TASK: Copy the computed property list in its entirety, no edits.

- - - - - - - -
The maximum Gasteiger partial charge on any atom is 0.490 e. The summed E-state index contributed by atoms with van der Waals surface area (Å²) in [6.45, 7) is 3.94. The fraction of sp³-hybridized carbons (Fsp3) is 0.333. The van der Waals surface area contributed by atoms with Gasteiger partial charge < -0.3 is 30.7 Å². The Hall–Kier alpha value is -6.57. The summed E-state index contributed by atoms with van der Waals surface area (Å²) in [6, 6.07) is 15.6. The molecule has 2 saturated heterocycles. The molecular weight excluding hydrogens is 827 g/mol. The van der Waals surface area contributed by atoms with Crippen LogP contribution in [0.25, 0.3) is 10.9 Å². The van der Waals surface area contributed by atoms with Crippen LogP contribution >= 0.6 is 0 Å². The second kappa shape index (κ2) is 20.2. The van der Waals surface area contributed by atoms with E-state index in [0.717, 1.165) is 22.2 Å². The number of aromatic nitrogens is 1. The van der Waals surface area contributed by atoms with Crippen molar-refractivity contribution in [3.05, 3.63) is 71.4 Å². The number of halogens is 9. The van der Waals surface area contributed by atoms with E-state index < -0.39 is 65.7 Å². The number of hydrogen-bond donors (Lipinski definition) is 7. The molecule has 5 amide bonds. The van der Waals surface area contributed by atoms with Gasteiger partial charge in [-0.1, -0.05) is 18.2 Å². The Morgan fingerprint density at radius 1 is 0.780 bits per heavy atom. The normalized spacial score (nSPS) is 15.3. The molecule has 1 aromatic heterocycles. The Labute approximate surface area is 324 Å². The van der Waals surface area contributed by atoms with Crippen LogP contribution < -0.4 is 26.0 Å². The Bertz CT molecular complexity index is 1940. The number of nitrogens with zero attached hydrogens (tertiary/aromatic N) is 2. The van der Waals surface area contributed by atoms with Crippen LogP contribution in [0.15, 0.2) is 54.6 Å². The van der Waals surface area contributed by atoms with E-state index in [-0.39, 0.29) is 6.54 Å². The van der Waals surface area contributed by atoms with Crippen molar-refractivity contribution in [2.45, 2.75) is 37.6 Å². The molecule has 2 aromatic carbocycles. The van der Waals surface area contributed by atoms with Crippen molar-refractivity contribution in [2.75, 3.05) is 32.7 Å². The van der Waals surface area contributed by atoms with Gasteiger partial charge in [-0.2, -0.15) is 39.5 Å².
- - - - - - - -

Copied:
The maximum Gasteiger partial charge on any atom is 0.490 e. The summed E-state index contributed by atoms with van der Waals surface area (Å²) in [6.45, 7) is 3.94. The fraction of sp³-hybridized carbons (Fsp3) is 0.333. The van der Waals surface area contributed by atoms with Gasteiger partial charge < -0.3 is 30.7 Å². The Hall–Kier alpha value is -6.57. The summed E-state index contributed by atoms with van der Waals surface area (Å²) in [6, 6.07) is 15.6. The molecule has 2 saturated heterocycles. The molecular weight excluding hydrogens is 827 g/mol. The van der Waals surface area contributed by atoms with Crippen LogP contribution in [0.25, 0.3) is 10.9 Å². The van der Waals surface area contributed by atoms with Crippen LogP contribution >= 0.6 is 0 Å². The second kappa shape index (κ2) is 20.2. The van der Waals surface area contributed by atoms with E-state index in [0.717, 1.165) is 22.2 Å². The number of aromatic nitrogens is 1. The van der Waals surface area contributed by atoms with Crippen molar-refractivity contribution in [3.05, 3.63) is 71.4 Å². The number of halogens is 9. The van der Waals surface area contributed by atoms with E-state index < -0.39 is 65.7 Å². The number of hydrogen-bond donors (Lipinski definition) is 7. The molecule has 5 amide bonds. The van der Waals surface area contributed by atoms with Gasteiger partial charge in [-0.1, -0.05) is 18.2 Å². The Morgan fingerprint density at radius 1 is 0.780 bits per heavy atom. The normalized spacial score (nSPS) is 15.3. The molecule has 1 aromatic heterocycles. The Labute approximate surface area is 324 Å². The van der Waals surface area contributed by atoms with Crippen LogP contribution < -0.4 is 26.0 Å². The Bertz CT molecular complexity index is 1940. The number of nitrogens with zero attached hydrogens (tertiary/aromatic N) is 2. The van der Waals surface area contributed by atoms with Crippen LogP contribution in [0.15, 0.2) is 54.6 Å². The van der Waals surface area contributed by atoms with E-state index in [-0.39, 0.29) is 6.54 Å². The van der Waals surface area contributed by atoms with Crippen molar-refractivity contribution in [2.45, 2.75) is 37.6 Å². The molecule has 2 aromatic carbocycles. The van der Waals surface area contributed by atoms with Crippen molar-refractivity contribution in [2.75, 3.05) is 32.7 Å². The van der Waals surface area contributed by atoms with Gasteiger partial charge in [-0.2, -0.15) is 39.5 Å².